Ritu Bhanot wrote:
Well, as you have to move from your place, it should be somewhat higher (your choice entirely) than your regular charges. Also, ask them to provide Food, accommodation, Visa Charges (if involved) and airline ticket (i.e. you have a contract that states this will be in addition to your charges). Then you wouldn't have to worry unnecessarily about those charges. At least that's how I did it.
I mean with all those nonpayers around how else can you be sure that you are not footing the bills too... if you know what I mean. Once they have given you the airline ticket (return ticket) and paid for your Visa (for which you'd anyways require a document from them) you are at least sure of your position. In that letter, they need to specify that you'd be staying in 'X' hotel and that they'd be paying for the board and lodging. This was a mandatory requirement of the embassy (at least in my case).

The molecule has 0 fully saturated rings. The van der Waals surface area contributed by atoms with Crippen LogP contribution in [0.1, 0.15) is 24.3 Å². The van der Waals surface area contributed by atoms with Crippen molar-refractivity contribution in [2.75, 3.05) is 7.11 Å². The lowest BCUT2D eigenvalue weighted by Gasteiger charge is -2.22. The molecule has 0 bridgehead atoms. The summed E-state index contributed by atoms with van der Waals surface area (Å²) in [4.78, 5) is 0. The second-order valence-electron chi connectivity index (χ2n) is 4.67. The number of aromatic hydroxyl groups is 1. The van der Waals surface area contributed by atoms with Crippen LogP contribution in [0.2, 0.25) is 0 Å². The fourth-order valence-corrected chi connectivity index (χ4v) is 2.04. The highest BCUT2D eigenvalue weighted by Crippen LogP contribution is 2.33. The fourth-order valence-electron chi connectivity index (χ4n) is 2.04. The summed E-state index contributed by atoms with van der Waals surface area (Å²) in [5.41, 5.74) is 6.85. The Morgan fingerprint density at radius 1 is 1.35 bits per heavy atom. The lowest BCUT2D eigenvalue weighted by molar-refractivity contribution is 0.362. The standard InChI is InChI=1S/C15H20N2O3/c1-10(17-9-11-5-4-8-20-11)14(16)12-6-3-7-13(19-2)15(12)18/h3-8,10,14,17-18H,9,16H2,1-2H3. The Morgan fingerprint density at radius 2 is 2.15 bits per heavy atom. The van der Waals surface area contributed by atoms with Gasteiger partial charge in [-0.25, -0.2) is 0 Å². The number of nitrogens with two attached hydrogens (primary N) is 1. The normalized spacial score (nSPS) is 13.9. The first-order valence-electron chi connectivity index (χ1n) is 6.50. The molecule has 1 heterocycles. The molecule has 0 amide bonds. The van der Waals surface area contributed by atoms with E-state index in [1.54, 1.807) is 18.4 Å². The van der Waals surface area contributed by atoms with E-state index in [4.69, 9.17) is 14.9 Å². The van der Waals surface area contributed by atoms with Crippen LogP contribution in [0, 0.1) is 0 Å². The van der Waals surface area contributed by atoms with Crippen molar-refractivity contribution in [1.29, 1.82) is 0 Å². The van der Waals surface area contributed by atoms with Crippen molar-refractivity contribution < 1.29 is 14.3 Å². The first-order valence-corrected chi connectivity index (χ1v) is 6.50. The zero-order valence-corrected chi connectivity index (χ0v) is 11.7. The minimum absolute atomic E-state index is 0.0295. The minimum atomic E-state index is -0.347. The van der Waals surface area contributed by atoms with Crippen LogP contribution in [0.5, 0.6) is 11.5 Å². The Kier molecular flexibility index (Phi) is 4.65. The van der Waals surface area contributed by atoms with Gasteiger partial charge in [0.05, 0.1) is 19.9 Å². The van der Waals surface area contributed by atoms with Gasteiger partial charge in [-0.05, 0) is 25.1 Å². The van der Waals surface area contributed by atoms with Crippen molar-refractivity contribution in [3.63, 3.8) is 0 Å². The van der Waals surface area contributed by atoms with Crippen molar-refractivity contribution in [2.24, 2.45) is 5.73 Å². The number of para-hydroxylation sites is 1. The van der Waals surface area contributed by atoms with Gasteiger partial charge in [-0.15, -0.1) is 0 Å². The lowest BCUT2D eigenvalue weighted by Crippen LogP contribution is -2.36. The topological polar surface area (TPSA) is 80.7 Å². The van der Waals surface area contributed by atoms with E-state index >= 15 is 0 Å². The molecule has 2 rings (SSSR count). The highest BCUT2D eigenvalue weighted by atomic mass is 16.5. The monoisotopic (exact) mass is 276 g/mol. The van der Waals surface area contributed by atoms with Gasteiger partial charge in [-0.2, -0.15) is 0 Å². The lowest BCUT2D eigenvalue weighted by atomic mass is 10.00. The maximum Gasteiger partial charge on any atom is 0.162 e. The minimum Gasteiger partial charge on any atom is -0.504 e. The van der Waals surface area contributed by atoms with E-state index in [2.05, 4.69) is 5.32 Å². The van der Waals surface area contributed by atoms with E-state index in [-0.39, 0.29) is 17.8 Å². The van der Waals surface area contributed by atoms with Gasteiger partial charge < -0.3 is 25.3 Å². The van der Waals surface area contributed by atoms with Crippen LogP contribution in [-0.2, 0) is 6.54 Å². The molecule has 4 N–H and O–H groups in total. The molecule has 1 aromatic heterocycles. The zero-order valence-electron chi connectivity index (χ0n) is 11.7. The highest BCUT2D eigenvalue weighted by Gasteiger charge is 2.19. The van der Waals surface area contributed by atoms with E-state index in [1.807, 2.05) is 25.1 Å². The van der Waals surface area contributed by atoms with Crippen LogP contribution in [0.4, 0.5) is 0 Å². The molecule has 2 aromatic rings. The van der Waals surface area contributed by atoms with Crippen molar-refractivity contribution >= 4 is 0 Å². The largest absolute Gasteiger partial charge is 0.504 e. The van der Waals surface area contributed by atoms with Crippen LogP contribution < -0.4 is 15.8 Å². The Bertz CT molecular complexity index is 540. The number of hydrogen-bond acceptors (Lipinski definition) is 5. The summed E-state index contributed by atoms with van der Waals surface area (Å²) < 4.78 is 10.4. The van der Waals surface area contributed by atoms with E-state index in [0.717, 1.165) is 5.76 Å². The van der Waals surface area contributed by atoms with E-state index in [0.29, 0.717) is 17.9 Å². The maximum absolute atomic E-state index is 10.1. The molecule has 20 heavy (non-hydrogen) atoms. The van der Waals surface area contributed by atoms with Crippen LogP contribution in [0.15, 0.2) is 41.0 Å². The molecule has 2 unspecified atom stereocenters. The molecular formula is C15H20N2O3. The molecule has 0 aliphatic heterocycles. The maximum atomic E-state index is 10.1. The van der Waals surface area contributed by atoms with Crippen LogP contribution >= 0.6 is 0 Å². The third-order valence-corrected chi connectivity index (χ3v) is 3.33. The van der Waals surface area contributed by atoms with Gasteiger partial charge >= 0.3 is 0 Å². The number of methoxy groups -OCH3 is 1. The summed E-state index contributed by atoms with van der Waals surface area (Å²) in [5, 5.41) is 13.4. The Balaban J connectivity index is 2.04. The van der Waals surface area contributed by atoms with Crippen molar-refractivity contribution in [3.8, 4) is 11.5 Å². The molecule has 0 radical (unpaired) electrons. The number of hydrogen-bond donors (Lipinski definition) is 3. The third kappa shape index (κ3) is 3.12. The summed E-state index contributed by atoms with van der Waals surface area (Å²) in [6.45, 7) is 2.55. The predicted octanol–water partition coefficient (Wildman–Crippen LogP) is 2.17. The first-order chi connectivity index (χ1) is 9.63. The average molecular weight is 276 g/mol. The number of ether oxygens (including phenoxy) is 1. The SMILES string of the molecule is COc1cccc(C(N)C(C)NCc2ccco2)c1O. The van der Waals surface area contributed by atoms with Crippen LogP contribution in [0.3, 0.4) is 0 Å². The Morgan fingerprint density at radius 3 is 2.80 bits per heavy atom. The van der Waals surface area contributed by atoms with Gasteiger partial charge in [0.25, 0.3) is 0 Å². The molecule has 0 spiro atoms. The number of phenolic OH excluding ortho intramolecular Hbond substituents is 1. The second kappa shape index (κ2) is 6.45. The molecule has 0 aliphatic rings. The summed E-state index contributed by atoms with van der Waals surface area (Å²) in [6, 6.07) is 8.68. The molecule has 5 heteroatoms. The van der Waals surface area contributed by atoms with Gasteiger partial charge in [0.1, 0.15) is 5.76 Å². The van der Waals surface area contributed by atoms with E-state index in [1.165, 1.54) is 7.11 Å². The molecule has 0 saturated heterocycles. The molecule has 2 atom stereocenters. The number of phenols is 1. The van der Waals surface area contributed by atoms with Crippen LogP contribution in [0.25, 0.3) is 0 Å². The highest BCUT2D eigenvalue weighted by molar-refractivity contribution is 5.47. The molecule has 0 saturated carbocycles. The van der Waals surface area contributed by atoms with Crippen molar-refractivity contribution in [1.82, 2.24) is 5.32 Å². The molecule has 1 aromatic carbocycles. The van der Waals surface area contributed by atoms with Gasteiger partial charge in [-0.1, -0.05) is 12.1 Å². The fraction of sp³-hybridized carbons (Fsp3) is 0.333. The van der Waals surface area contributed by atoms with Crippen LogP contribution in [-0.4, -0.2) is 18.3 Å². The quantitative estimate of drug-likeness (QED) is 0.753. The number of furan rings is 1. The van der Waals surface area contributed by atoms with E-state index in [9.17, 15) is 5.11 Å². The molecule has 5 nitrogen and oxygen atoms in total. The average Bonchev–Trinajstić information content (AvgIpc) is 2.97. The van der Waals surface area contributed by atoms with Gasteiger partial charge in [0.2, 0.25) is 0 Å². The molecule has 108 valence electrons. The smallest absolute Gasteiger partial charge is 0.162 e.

And of course, this implies lessening of your risk and liabilities.
I hope this was of some help.
is a fixed daily and half-day rate, a minimum briefing rate based on lucrum cessans (which should never be lower than what you would earn for a day of translation), plus a per diem to cover food and sundry personal expenses -- applicable to all assignments out of your city of residence -- which may be based on the consumer price index at destination. It goes without saying that airfare, any visa charges and accommodation will be paid for and billed to the client (i.e., it's the client who may deduct this from his income).
Any personal expenses charged to the per diem must be accounted for in taxes if this item is included in the invoice.
[Edited at 2006-07-14 10:27]